We need to rethink our traditional actions as we endeavour to tackle the municipal solid waste problem while managing the myriad of other environmental risks society faces, such as climate change. Given the reality we all generate waste and the fact that methane escaping from the landfilling of this waste is the third largest man-made contributor to GHGs makes it a global, societal responsibility to be more intelligent about waste management.
One exciting opportunity that has the potential to become a pillar in the North American solution is to convert the organic fraction of municipal solid waste into clean renewable energy. So there’s no confusion with other waste management practices, we will refer to this type of renewable energy as “bioenergy.” This opportunity is centred on the proven biological process of anaerobic digestion (AD). AD is deployed in thousands of organic processing facilities outside North America and in wastewater treatment plants around the globe.
Two cities in North America are leading the charge into this relatively
August/September 2008 www.solidwastemag.com31 new and burgeoning AD frontier. In Toronto, the six-year-old green bin source-separated organics program requires over 500,000 single family homes and thousands of businesses to separate over 100,000 tpy of their food/household organics, including disposable diapers and pet wastes, for weekly curbside collection. (See article, page 47.) In 2009 this program will be extended to over 500,000 multi-unit homes.
In September 2002, the city opened a 25,000 metric tpy AD organics processing facility utilizing the BTAprocess. Today it remains the cornerstone of the processing capacity supporting the program and the throughput has now improved to over 35,000 metric tpy. The lessons learned and success of the project has led to a formal procurement process that began this spring. The plan is for two AD facilities to be located on city-owned transfer station sites to annually convert 110,000 metric tonnes of SSO into bioenergy and high quality soil amendments.
In San Francisco, a very similar management practice is taking shape.
San Francisco waste staff discovered more about the bioenergy opportunity from their Toronto peers and used their learning to help develop and implement a similar program. Working with their service provider, Norcal Waste Systems (Norcal) and the East Bay Municipal Utility District (EBMUD), the plan is to implement an SSO collection and processing solution to annually convert 38,000 tons of SSO into bioenergy and a variety of other beneficial use organic products. Norcal will collect the SSO and then pre-process it utilizing the BTAprocess. Using excess capacity, EBMUD will then digest the resulting material and send the biogas to an existing cogeneration facility to produce renewable bioenergy. The processing solution is being delivered through a partnership between Metcalf & Eddy (an AECOM Company) and Canada Composting Inc. (CCI).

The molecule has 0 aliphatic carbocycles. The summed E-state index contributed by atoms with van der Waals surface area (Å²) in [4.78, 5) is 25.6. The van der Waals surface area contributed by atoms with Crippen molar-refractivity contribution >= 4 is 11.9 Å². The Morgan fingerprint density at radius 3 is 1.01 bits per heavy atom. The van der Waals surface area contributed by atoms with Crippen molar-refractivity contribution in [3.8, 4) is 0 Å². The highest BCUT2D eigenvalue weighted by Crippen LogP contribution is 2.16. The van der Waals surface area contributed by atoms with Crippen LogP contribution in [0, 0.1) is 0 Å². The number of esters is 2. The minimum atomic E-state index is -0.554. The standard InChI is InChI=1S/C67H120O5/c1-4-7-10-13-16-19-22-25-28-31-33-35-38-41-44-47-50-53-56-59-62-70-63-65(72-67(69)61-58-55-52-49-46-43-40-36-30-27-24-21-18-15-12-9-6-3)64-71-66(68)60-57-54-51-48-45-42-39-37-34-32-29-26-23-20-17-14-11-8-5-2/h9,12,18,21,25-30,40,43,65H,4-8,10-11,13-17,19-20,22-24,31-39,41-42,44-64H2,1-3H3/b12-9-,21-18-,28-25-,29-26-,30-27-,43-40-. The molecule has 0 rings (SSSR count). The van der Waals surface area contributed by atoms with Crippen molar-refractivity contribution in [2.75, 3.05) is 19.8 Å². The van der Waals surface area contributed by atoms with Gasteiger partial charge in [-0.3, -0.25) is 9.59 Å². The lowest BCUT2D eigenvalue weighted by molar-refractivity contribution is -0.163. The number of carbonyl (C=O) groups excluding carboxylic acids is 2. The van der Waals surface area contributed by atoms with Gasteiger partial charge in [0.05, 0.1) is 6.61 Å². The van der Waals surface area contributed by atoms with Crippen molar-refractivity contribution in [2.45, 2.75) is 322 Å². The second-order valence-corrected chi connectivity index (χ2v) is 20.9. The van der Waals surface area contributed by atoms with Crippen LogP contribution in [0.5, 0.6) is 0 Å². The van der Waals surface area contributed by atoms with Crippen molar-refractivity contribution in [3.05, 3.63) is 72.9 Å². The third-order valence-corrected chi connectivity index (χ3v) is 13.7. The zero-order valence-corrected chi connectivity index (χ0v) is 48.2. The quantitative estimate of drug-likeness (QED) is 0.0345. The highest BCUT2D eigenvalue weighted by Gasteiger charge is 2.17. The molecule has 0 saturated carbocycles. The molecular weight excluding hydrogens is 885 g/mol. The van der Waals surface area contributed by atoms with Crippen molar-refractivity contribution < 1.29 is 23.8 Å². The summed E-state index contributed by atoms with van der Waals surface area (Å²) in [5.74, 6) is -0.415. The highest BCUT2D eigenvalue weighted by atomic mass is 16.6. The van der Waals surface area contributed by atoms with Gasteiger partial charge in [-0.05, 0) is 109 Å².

CCI is a pioneer in the development of commercial bioenergy solutions in North America. The company developed North America’s first two commercial, large-scale AD plants and has been engaged in numerous AD projects and studies in Canada, the USA and the Caribbean. Using a partnership approach, the corporate mission is to design, build, own, sell, finance and operate, in any combination, processing solutions that recover the resources inherent in the organic fraction of waste. The corporate vision is to use this fraction to produce clean, renewable bioenergy and a variety of organic products in an environmentally beneficial manner.
The nucleus of CCI’s bioenergy solutions is the BTAprocess (see boxed item). This German-developed, closed loop technology integrates sophisticated wet pre-processing techniques followed by AD. Acceptable residential and commercial generated waste feedstocks cover a broad range, including all pre-and post-consumer food scraps, non-recyclable fibre, disposable diapers, pet wastes, liquids, food processing residues, slurries, filter cakes, and compound packaging. A central tenet in the flexible, modular and robust process design is to strive for the diversion and best reuse of all the process outputs, including any residuals.
For those waste management practitioners that see a fit with their strategic solid waste plans and local environmental management plans and choose the bioenergy direction, the benefits to be accrued will translate into three primary value points for their communities:
1. Maximized diversion and reuse of organic waste resources;
2. Maximized reduction of local, waste-related GHG and VOC emissions, and;
3. A secure, community-based source of renewable bioenergy. It’s not about managing solid waste, its about changing and elevating our thinking.
Randy Cluff is Director, Business Development, with Canada Composting Inc., in Newmarket, Ontario. Contact Randy at email@example.com